Beef Caldereta is simmered to tenderness in a spicy tomato sauce. Chockfull of potatoes, bell peppers, and green olives, this classic Filipino stew is hearty, tasty, and perfect for family dinners or special occasions.
What is Caldereta
Calderata, which comes from the word caldera, meaning cauldron, is another example of the many Spanish influences in Filipino cuisine. While similar to afritada and mechado in preparation and use of tomatoes, potatoes, carrots, and bell peppers, this hearty beef stew also includes liver spread and shredded cheese to thicken the sauce and chili peppers to add spice.
Kaldereta is traditionally made of goat meat and is usually prepared for holidays and special occasions. It’s commonly served in parties and get-togethers as an appetizer (pulutan) to accompany beer or hard drinks. Over the years, however, the dish has evolved into a regular dinner fixture, using more accessible meats such as pork, chicken, and beef.
What Cuts of Beef to Use for Kalderetang Baka
For best results, use tough, leaner cuts from the front shoulder or the rear muscle, which don’t have a lot of fat but plenty of collagen-rich connective tissues.
I like bottom round for kalderata and other braised dishes, but chuck, bottom eye, and rump roasts are excellent choices. Not only are these meat cheaper, but they also break down into melt-in-your-mouth, richly-flavored bites over the low and slow cooking process.
Although most supermarkets sell already cut “beef stew” meat, I prefer to buy the whole roast and cut it myself. The packaged beef stew meat is usually made up of scraps from various cuts of beef and might cook quite differently.
- To make slicing the roast easier, freeze for a few minutes until partially firm. Cut into uniform sizes to ensure even cooking and trim off as much of the gristle which can be too tough to chew.
- Give the beef a nice sear to maximize flavor.
- I like to briefly pan-fry the potatoes and carrots; this simple step helps them hold shape and keep them from falling apart when simmered in the stew.
- If you want to tone down the spice, scrape off the seeds and veins of the chili peppers before mincing.
How to serve and store
- Kalderetang baka is delicious as a main dish with steamed rice or as a pulutan with your favorite hard drinks.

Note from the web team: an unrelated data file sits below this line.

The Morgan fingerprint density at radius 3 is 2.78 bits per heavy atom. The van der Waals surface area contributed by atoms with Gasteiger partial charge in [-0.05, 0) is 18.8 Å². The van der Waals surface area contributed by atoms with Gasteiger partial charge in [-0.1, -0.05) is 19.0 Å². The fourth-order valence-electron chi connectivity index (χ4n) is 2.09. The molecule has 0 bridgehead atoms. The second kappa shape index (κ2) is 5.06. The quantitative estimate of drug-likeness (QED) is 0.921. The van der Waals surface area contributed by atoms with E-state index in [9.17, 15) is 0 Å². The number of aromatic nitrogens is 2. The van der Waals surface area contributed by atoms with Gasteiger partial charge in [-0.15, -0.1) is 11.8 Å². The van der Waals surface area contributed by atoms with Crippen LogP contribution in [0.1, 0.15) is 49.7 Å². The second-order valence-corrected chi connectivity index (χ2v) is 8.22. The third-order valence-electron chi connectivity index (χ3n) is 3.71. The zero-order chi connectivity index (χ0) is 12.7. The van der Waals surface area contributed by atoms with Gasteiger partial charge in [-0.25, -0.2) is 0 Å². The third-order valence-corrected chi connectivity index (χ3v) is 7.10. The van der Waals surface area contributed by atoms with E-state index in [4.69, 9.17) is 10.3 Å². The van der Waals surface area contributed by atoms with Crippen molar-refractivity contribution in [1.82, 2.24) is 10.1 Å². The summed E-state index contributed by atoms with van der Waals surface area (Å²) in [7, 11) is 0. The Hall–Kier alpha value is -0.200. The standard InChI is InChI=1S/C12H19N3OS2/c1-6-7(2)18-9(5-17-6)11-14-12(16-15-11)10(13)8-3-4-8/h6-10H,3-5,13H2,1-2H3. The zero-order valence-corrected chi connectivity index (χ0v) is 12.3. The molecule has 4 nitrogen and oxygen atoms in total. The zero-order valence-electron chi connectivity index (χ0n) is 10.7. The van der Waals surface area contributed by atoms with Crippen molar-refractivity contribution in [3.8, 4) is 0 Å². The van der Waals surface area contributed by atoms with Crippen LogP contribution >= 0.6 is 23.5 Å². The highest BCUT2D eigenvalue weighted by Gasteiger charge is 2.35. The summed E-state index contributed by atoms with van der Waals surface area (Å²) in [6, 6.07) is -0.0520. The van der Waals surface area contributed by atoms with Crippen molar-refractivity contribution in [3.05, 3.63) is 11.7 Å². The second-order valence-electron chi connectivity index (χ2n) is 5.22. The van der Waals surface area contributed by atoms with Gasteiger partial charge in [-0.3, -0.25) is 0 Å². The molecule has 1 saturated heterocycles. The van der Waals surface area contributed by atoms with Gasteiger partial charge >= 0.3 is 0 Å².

- Store leftovers in a container with a lid and refrigerate for up to 3 days or freeze for up to 2 months.
- 1/4 cup canola oil
- 2 large potatoes, peeled and cut into 2-inch cubes
- 2 large carrots, peeled and cut into 2-inch cubes
- 1 onion, peeled and chopped
- 4 cloves garlic, peeled and minced
- 2 pounds bottom round roast, cut into 2-inch cubes
- 2 cups tomato sauce
- 2 tablespoons tomato paste
- 2 cups water
- 10 Thai chili peppers, minced
- 1/2 cup green olives, pitted
- 1/2 cup liver spread
- 1/2 cup cheddar cheese, shredded
- 1 small green bell pepper, seeded, cored and cut into cubes
- 1 small red bell pepper, seeded, cored and cut into cubes
- salt and pepper to taste
- In a wide pan over medium heat, heat oil. Add potatoes and carrots and cook until lightly browned. Remove from pot and drain on paper towels.
- Remove oil from the pan except for about 2 tablespoons. Add onions and garlic and cook until softened.
- Add beef and cook, stirring occasionally, until lightly browned.
- Add tomato sauce, tomato paste, water, and chili peppers. Bring to a boil, skimming scum that may float on top.
- Season with salt and pepper to taste.
- Lower heat, cover, and cook for about 1 to 1 1/2 hours or until beef is tender.
- Add potatoes, carrots, and continue to cook until tender.
- Add liver spread and cheese, stirring to combine until well-distributed. Continue to cook until cheese is melted and sauce is thickened.
- Add bell peppers and olives cook for another 1 to 2 minutes until tender yet crisp. Serve hot.
“This website provides approximate nutrition information for convenience and as a courtesy only. Nutrition data is gathered primarily from the USDA Food Composition Database, whenever available, or otherwise other online calculators.”